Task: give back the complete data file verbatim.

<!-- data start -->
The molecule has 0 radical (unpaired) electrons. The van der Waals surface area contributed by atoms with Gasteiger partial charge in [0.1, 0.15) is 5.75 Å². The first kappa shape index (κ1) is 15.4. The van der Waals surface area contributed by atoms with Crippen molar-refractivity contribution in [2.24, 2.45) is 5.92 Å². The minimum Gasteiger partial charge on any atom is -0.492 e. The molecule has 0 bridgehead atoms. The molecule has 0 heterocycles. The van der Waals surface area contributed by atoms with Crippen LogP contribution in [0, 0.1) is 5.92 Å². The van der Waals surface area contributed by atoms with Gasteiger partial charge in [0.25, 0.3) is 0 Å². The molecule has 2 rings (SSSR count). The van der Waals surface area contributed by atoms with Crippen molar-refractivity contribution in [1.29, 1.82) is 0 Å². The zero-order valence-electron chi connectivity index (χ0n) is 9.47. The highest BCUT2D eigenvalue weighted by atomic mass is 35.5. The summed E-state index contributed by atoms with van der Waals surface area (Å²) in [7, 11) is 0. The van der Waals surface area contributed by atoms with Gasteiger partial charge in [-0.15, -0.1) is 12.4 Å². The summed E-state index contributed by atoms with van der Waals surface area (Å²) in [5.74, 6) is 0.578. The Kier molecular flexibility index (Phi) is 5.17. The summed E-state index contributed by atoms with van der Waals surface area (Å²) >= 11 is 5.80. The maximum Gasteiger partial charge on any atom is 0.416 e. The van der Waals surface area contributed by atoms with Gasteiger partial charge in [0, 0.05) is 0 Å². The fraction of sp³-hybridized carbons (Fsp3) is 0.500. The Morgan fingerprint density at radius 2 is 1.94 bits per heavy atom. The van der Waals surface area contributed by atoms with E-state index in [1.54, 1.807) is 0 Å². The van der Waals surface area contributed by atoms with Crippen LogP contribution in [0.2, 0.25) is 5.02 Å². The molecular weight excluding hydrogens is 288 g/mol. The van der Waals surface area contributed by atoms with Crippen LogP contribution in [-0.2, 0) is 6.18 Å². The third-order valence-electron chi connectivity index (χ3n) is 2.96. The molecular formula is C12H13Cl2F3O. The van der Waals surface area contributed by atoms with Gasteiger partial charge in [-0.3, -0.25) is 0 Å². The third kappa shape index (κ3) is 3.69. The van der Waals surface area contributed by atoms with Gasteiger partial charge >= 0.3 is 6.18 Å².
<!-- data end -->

The molecule has 0 radical (unpaired) electrons. The van der Waals surface area contributed by atoms with Gasteiger partial charge in [0.1, 0.15) is 5.75 Å². The first kappa shape index (κ1) is 15.4. The van der Waals surface area contributed by atoms with Crippen molar-refractivity contribution in [2.24, 2.45) is 5.92 Å². The minimum Gasteiger partial charge on any atom is -0.492 e. The molecule has 0 bridgehead atoms. The molecule has 0 heterocycles. The van der Waals surface area contributed by atoms with Crippen LogP contribution in [0, 0.1) is 5.92 Å². The van der Waals surface area contributed by atoms with Gasteiger partial charge in [0.25, 0.3) is 0 Å². The molecule has 2 rings (SSSR count). The van der Waals surface area contributed by atoms with Crippen molar-refractivity contribution in [1.29, 1.82) is 0 Å². The zero-order valence-electron chi connectivity index (χ0n) is 9.47. The highest BCUT2D eigenvalue weighted by atomic mass is 35.5. The summed E-state index contributed by atoms with van der Waals surface area (Å²) in [7, 11) is 0. The van der Waals surface area contributed by atoms with Gasteiger partial charge in [-0.15, -0.1) is 12.4 Å². The summed E-state index contributed by atoms with van der Waals surface area (Å²) in [5.74, 6) is 0.578. The Kier molecular flexibility index (Phi) is 5.17. The summed E-state index contributed by atoms with van der Waals surface area (Å²) >= 11 is 5.80. The maximum Gasteiger partial charge on any atom is 0.416 e. The van der Waals surface area contributed by atoms with Gasteiger partial charge in [0, 0.05) is 0 Å². The fraction of sp³-hybridized carbons (Fsp3) is 0.500. The Morgan fingerprint density at radius 2 is 1.94 bits per heavy atom. The van der Waals surface area contributed by atoms with E-state index in [1.54, 1.807) is 0 Å². The van der Waals surface area contributed by atoms with Crippen LogP contribution in [0.2, 0.25) is 5.02 Å². The molecular weight excluding hydrogens is 288 g/mol. The van der Waals surface area contributed by atoms with Crippen LogP contribution in [-0.2, 0) is 6.18 Å². The third-order valence-electron chi connectivity index (χ3n) is 2.96. The molecular formula is C12H13Cl2F3O. The van der Waals surface area contributed by atoms with Gasteiger partial charge in [-0.3, -0.25) is 0 Å². The third kappa shape index (κ3) is 3.69. The van der Waals surface area contributed by atoms with Gasteiger partial charge >= 0.3 is 6.18 Å².